Attaching a narrow knit neckband can be tricky under the best of circumstances. Attaching a narrow knit neckband to a neckline that has been trimmed with beaded fringe upped the difficulty factor exponentially! The fringe moves–it’s just little seed beads on thread, attached to a ribbon. I had to stop every centimeter to untangle the presser foot from a nest of fringe, or move beads out of the way of the needle. & I topstitched too, flipping the fringe up over the neckband & topstitching underneath. It looks so beautiful though, it was totally worth the fuss.
Those buttonholes on the other hand. …Did you know each buttonhole option on your sewing machine is specifically designed for a particular application? Such as knit fabrics? I mean, I totally already knew that, I definitely wasn’t just choosing buttonhole applications at random for years on end & then wondering why they weren’t working on my fabric…
On my first try, I managed two good buttonholes & seven awful buttonholes that needed to be ripped out. It was extremely frustrating. I tried doing hand-worked buttonholes (I keep basic hand-sewing supplies at home so I can still sew when I’m away from my studio), but the sweater looked really delicate & elegant, & my inexperience with hand-worked buttonholes was wrecking it.
Eventually I lost patience & ripped off the entire button band. I had overlocked the seam allowance & topstitched…but it had to go. Ripping out the button band without damaging the sweater was a trick, & took forever, but I cut a new button band at the studio the next day & managed to put in ten decent buttonholes without fucking any of them up. Yay!
The new button band was a chance to be patient with my buttonhole placement. I’d been rushing the first time & spaced my buttonholes 2″ apart starting at the neckline. That meant the final button was actually about 1″ from the bottom of the sweater. I didn’t like it, but I was like, whatever, I need to finish this.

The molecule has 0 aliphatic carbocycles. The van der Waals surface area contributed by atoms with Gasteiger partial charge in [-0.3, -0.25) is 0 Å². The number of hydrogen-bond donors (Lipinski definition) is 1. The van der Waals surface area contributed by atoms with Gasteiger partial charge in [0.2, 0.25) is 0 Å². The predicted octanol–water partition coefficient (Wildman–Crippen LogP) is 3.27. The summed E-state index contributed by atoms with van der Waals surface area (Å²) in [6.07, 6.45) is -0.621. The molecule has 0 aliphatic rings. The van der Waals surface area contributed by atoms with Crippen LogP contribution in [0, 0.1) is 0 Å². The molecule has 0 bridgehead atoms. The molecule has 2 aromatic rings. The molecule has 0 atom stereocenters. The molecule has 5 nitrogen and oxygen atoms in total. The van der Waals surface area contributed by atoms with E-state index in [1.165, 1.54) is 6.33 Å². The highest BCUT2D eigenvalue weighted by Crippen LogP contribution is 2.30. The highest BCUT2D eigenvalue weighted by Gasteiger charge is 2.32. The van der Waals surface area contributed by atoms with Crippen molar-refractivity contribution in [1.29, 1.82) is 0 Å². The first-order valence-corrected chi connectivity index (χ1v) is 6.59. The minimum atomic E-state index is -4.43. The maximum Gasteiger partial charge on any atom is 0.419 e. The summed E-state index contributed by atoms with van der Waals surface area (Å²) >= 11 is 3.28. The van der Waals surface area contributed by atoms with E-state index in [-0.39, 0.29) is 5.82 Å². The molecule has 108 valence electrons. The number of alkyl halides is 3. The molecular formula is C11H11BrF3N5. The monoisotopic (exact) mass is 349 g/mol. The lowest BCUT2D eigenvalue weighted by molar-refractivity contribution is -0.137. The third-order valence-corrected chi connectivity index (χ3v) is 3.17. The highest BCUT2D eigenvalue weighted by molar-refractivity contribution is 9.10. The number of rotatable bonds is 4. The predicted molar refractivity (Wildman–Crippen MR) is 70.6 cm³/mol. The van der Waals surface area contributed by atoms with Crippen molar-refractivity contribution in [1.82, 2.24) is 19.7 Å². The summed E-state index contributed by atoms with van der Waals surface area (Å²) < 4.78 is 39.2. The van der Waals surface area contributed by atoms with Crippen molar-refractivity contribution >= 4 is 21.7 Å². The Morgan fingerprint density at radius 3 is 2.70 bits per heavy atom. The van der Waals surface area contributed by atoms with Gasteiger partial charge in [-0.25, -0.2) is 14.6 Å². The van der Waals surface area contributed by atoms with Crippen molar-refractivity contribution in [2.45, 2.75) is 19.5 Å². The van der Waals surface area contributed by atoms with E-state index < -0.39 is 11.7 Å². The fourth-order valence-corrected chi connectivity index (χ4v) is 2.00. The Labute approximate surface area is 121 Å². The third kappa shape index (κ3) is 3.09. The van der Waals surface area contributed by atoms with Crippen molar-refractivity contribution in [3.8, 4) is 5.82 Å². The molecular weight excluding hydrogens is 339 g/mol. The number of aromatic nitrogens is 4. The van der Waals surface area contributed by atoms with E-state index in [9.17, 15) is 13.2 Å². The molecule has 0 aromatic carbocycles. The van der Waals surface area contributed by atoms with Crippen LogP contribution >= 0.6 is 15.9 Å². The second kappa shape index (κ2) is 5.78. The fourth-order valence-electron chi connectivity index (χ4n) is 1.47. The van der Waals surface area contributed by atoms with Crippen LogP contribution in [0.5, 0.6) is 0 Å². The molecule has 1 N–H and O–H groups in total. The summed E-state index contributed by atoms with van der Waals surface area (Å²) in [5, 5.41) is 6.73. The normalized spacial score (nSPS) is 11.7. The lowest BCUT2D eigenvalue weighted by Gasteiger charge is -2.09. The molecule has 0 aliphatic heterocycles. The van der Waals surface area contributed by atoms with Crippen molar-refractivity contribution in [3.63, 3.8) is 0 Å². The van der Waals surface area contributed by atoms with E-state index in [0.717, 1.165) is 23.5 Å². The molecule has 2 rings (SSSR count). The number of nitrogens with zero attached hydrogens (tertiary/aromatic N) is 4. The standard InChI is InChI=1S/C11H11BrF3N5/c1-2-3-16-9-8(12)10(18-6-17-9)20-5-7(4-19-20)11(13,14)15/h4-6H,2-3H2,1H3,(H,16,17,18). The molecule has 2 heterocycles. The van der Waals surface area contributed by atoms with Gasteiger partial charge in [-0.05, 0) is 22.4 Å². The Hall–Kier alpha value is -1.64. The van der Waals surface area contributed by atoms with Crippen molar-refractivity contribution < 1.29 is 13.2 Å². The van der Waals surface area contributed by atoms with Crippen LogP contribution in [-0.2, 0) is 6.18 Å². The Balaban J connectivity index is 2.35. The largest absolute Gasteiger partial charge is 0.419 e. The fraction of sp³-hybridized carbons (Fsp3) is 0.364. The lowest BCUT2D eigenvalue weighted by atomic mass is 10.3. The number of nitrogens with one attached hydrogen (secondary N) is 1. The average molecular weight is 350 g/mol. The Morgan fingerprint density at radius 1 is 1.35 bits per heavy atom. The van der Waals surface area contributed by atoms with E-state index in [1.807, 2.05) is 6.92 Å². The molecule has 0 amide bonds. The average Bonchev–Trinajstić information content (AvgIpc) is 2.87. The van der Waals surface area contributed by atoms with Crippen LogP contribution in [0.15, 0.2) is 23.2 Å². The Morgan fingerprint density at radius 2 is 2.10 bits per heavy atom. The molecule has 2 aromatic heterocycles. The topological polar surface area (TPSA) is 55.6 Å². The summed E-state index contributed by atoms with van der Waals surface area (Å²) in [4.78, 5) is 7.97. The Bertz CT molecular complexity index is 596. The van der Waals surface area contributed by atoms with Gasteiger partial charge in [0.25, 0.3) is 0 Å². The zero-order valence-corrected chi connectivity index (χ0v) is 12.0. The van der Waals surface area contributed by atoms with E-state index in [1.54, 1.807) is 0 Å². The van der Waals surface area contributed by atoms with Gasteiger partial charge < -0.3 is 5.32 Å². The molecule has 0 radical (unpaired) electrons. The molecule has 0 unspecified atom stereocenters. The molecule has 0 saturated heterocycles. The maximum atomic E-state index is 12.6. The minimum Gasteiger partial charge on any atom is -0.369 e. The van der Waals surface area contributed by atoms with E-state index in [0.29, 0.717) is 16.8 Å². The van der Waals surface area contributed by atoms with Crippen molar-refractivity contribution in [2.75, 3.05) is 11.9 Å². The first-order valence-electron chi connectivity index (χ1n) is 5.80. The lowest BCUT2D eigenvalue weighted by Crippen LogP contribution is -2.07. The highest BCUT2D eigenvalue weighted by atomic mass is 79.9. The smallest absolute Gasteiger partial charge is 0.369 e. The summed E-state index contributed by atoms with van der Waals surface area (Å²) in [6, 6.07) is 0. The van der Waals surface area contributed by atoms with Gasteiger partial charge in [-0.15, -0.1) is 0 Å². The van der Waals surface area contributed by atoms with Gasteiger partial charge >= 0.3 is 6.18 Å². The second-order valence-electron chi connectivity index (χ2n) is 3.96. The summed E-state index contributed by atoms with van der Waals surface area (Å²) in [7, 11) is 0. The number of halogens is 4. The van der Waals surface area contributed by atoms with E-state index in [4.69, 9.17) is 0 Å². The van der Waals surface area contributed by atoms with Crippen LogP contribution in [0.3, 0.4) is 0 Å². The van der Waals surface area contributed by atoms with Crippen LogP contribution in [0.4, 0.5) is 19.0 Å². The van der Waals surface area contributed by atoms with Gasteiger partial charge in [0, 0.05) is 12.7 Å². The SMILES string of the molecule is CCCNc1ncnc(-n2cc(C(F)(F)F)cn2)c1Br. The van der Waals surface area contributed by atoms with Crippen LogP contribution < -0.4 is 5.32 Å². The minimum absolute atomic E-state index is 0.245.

I was more thoughtful with the new button band. If you look closely, you can tell that my buttons aren’t perfectly equidistant. They are mostly 1.75″ apart, but slightly closer together across the bust in order to mitigate any gaping issues there. That’s also why I used ten buttons, rather than the six the pattern calls for. More buttons = less opportunity for pulling or gaping. I also felt that the extra buttons played well with the embellishment of my trims. It evokes the long rows of closely-spaced buttons on some formalwear or historical garments.
I hand-sewed all of my buttons on, miraculously without losing any in the process (every single one got dropped at least three times–those things are slippery!), & buttoned it up. Guys. Guys! I am in love with this sweater. I don’t have any other white/cream garments in my wardrobe right now–once Ramona was born, I embraced a dark-colored mom wardrobe. But she’s older now (six years old!), not as likely to get sticky, dirty hands all over my clothes. I’m still a hobo who spills on herself all day everyday. I spilled coffee on his sweater literally within the first 15 seconds of wearing it! Luckily, coffee is easy to wash out if you act quickly. Later that night, Jared & I went on a date & I spilled masala sauce on myself. Thankfully, I had the foresight to take the sweater off before eating.
I’m considering using this cardigan as one of the four pieces for the Sewalongs & Sewing Contests Inside Out Capsule challenge. The goal there is to sew four coordinting pieces to make up an outfit, including an “under” layer (camisole, bra, layering tee, etc). I’m thinking about making the Cloth Habit Watson bralette from the leftover French terry scraps, & I’m already working on a pair of pink heavyweight linen True Bias Lander pants. I just need to come up with the fourth piece, preferably some kind of top to be worn under the cardigan.